We do environmental work for the sake of the planet, but also to make Lahti a more comfortable and pleasant place to live”, says Environmental Coordinator Aino Kulonen.
Climate change does not just mean impacts somewhere far away. The shift can also be seen in Lahti: based on long-term measurements, the average annual temperature has already risen by about two degrees since 1961.
An increase in rainfall, hotter summers, increase in invasive alien species or loss of biodiversity affect Lahti as they do other areas on the globe.
“We can already see that the winters here are rainier and snowier. This poses new challenges in terms of clearing snow from the streets and the volume and control of stormwater in the spring. Possible long periods of hot weather must also be taken into account, as our buildings do not have the capacity to be kept cool”, says the city’s Environmental Coordinator Aino Kulonen.
One example of changes in Lahti is the severe damage caused by spruce bark beetles in the city’s spruce trees.
To slow down climate change, the efforts to reduce carbon dioxide emissions must be continued with determination. The key actions include – both in Lahti and everywhere else – replacing fossil fuels with renewables or solar energy, improving energy efficiency, and increasingly, influencing people’s consumption habits.
Lahti is aiming for carbon neutrality by 2025. It is an ambitious and tough project.
“The goal is becoming more and more challenging, but achieving it is still possible. However, this requires yet new measures”, Kulonen says.
Emissions from energy production have decreased
Lahti’s carbon dioxide emissions have already fallen by about 70% since 1990. A giant step was taken in 2019 when the city-owned Lahti Energy abandoned the use of coal. Taking strides of the same magnitude with a single action is no longer possible; instead, reductions must be accumulated from small streams going forward.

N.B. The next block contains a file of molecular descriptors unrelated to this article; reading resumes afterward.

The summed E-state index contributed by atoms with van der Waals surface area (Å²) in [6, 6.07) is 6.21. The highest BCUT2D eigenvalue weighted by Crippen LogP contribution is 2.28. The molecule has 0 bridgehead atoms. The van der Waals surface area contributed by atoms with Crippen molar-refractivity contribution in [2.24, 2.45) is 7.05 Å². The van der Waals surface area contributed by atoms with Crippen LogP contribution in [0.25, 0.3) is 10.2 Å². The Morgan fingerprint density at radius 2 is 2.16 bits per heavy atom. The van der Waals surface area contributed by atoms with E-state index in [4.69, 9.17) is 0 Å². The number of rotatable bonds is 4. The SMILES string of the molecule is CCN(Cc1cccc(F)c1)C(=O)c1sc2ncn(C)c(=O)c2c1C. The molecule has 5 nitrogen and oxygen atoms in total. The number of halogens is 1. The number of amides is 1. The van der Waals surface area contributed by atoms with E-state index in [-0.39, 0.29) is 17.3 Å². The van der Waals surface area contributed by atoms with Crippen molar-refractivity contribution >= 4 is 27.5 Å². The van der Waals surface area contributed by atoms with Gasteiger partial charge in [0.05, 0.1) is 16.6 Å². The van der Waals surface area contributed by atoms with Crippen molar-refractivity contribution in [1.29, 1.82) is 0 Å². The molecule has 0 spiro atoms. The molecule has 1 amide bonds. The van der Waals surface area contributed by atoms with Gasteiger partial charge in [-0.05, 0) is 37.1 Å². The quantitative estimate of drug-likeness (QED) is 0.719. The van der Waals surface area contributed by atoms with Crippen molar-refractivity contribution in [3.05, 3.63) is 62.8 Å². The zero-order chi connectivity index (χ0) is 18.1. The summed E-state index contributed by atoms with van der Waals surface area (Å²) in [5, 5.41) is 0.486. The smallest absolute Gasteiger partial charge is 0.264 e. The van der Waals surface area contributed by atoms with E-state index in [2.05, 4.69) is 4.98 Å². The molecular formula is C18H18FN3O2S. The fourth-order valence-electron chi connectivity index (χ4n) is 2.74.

“Still, things like, for example, Lahti Energy’s plan for a hydrogen economy hub could eliminate the remaining emissions of district heating if realized. District heating emissions would then be recovered and combined with hydrogen to produce fuel for heavy transport.”
With energy production under control and emissions from industry also shrinking, the biggest concern among emission sources is transport – the emissions of which have not significantly decreased. Going forward, the reduction efforts will comprise two large aspects. One relates to the modal shift in transport and the other to the transition to electric transport.
“The modal shift means replacing private car use with more sustainable alternatives, such as public transport, walking, cycling or electric city bikes. It is long-term work and requires a major overhaul of transport and urban planning as well”, Kulonen says.
Electric transport to the rescue
The second main focus is the transition from cars using fossil fuels to electric ones. This requires the charging infrastructure to be improved as well.
“The building of public charging infrastructure is a job for commercial operators. However, we are thinking about whether the city could take at least a coordinating role so that we would be ready for the growing number of electric cars”, Kulonen says.
Ultimately, residents have a lot of power in reducing transport emissions.
“It is significant to choose cycling or walking instead of a car whenever possible. If we could reduce everyday driving by one-third, it would already have a big impact.”
Kulonen stresses that no one is coming to take your car away by force.
“You do not have to give up your car. But you can think about which trips you can travel in more sustainable ways.”
Research shows that sustainable choices are also the best for one’s health and well-being.Read more about Lahti’s ambitious climate work